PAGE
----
Places of the Borrego Desert: Formation of Butler Canyon, Jackass Flat, and Lower Rockhouse Canyon
Dry Wash, Butler Canyon and Jackass Flat are puzzling features on the western edge of Clark Valley shown in the following map:
See also map without lines around feature names.
Jackass Flat is a curious flattish area between upper Butler Canyon and lower Rockhouse Canyon. How did it originate?
Butler Canyon is a deeply-cut canyon that looks exactly like the part of Rockhouse Canyon above Jackass Flat, yet it drains only a small area compared to Rockhouse Canyon. How did Butler Canyon get cut so deeply?
Dry Wash currently drains into Butler Canyon, but looking at the topo map, it looks like it really "should" continue across Jackass Flat and drain directly into Rockhouse Canyon. Instead of doing that, why does it make a sudden right turn and drain into Butler Canyon, taking the "long way" to get to Clark Valley?
The answer to all of these mysteries is that these are tell-tale features of the San Jacinto Fault in this area. (There are many others, such as Buck Ridge itself, and the arrow-straight drainages of Dry Wash and Alder Canyon.) Before the San Jacinto Fault moved it, Butler Canyon used to be at the location of lower Rockhouse Canyon, and was in fact the drainage for Rockhouse Canyon and Dry Wash.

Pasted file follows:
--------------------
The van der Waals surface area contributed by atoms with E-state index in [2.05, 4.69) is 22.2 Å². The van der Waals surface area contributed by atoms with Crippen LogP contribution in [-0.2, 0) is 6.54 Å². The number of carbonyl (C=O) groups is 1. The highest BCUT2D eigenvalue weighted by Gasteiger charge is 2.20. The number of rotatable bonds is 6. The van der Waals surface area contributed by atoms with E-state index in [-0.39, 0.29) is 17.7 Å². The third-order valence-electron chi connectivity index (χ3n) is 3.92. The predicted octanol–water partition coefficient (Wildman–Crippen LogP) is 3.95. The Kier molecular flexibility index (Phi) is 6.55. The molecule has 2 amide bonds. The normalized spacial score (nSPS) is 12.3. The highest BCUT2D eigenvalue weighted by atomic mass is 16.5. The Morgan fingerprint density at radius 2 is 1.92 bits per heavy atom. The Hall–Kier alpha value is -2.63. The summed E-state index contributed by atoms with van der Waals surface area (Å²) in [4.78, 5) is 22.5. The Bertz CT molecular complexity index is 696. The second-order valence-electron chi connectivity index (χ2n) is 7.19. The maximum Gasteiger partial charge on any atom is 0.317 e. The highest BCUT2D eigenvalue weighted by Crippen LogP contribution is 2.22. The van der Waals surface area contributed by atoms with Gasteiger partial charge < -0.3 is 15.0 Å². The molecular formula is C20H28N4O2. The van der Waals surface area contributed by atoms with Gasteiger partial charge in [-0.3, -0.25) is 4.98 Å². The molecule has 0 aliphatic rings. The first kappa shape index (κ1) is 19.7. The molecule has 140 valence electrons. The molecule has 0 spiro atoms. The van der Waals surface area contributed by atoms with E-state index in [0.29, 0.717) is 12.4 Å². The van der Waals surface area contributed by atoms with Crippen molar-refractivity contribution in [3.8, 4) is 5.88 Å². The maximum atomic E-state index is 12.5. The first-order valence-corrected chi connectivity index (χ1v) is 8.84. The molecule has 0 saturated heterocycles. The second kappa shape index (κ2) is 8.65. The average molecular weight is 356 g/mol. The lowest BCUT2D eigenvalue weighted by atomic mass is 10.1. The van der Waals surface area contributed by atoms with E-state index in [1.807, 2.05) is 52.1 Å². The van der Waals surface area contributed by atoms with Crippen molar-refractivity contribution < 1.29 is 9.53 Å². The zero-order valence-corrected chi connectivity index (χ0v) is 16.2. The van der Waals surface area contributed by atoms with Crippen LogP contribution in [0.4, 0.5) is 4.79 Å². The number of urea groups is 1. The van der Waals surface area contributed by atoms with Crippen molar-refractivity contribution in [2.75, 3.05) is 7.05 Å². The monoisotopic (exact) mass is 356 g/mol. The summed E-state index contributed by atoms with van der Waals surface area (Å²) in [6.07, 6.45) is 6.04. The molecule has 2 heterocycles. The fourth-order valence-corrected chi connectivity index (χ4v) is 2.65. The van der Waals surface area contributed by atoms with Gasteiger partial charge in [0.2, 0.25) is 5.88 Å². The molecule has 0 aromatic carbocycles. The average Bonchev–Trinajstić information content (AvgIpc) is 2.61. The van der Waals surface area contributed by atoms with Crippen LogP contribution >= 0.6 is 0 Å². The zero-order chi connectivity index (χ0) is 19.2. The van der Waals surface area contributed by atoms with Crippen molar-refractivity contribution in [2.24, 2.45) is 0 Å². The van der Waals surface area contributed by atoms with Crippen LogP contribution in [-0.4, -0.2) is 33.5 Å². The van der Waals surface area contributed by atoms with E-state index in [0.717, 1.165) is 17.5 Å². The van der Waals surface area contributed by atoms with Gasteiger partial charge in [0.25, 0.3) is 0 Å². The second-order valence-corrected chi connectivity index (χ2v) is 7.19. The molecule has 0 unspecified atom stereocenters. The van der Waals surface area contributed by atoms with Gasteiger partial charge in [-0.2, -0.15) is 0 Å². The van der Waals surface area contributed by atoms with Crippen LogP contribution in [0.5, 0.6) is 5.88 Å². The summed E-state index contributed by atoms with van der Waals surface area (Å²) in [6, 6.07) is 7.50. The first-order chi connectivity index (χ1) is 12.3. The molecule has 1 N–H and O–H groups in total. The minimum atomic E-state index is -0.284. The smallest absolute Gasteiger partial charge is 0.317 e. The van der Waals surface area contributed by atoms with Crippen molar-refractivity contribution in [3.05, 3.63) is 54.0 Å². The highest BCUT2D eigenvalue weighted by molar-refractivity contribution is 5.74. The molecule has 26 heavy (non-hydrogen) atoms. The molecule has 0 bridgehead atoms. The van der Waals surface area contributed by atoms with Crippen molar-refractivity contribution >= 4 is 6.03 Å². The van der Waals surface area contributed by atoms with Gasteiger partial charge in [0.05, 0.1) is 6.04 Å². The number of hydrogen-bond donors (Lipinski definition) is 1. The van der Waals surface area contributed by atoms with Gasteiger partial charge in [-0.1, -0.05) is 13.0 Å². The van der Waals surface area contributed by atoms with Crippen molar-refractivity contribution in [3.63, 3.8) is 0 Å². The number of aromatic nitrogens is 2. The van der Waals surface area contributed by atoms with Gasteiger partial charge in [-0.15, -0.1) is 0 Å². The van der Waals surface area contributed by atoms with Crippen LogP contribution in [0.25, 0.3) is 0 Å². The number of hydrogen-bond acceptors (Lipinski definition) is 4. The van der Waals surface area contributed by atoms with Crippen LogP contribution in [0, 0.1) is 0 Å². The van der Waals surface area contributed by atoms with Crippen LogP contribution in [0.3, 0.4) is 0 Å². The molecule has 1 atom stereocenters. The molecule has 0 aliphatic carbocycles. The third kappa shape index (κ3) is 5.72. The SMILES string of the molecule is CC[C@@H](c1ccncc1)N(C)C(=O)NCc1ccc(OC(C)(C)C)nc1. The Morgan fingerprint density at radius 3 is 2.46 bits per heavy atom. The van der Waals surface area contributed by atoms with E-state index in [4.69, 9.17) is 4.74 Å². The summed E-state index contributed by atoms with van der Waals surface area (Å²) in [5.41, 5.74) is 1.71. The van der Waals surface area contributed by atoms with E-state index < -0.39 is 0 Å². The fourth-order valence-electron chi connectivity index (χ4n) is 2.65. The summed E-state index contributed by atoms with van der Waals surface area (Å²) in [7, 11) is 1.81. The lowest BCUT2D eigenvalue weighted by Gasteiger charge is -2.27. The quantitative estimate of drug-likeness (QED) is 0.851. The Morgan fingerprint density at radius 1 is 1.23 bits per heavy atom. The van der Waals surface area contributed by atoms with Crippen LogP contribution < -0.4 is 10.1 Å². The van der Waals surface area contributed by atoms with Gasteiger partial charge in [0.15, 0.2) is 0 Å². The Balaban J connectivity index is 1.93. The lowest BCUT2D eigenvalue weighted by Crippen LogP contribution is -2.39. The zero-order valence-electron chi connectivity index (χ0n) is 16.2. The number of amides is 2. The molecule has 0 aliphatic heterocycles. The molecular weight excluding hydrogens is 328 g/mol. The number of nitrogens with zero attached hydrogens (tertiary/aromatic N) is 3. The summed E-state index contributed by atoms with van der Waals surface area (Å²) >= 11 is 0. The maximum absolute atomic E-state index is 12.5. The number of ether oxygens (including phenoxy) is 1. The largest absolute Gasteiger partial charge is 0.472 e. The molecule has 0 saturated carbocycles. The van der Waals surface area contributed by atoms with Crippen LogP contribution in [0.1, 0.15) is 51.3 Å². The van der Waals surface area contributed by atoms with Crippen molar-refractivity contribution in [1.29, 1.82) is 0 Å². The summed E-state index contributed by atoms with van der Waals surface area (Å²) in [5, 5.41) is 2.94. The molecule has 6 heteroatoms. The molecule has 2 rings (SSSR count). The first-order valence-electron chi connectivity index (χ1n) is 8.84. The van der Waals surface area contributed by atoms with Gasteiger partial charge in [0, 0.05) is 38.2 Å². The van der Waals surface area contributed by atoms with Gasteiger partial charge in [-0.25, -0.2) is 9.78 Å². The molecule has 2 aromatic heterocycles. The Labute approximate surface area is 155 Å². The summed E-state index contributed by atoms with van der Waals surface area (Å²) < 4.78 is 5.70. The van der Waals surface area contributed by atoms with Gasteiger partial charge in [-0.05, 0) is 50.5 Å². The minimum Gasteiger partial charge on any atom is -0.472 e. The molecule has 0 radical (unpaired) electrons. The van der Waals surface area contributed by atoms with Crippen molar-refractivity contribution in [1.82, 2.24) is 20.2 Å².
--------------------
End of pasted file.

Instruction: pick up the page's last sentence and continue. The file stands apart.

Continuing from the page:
The San Jacinto Fault carried Butler Canyon to the northwest. For a while, the upper Rockhouse drainage continued to flow into Butler Canyon through Jackass Flat, which reversed the former flow of Dry Wash through Jackass Flat. Eventually, a small drainage of northwest Clark Valley worked its headwater back into the Rockhouse Canyon drainage, and captured that drainage. This left Jackass Flat high and dry. Continued erosion eventually created the 200 foot scarp at the eastern edge of Jackass Flat, as the waters of Rockhouse Canyon flowed more rapidly on its now shorter course to Clark Valley.
The following cartoons illustrate the above story. All dates are just wild guesstimates, but are probably correct within a factor of two or so.
Two million years ago, what today is called Butler Canyon was the lower part of Rockhouse Canyon:
Roughly two million years ago, the San Jacinto Fault became active, and started moving the lower part of Rockhouse Canyon to the west. Here is a guess at what the drainage pattern looked like one million years ago:
Note that what is now Butler Canyon is about halfway between its present day position and the present day position of lower Rockhouse Canyon. The drainage continued to follow Butler Canyon as its moved west.
This drainage pattern continued until geologically recently. Here's what it might have looked like 0.2 million years ago, when Butler Canyon was close to its present location, but still receiving the Rockhouse Canyon water flow:
At this point, a small tributary of lower Rockhouse Canyon had worked its way up toward Jackass Flat, driven by the steep gradient in the topography there. Once it made its way to Jackass Flat, it captured the drainage of upper Rockhouse Canyon, and became the new lower part of Rockhouse Canyon:
Copyright © 2009 by Tom Chester.
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Updated 25 January 2009.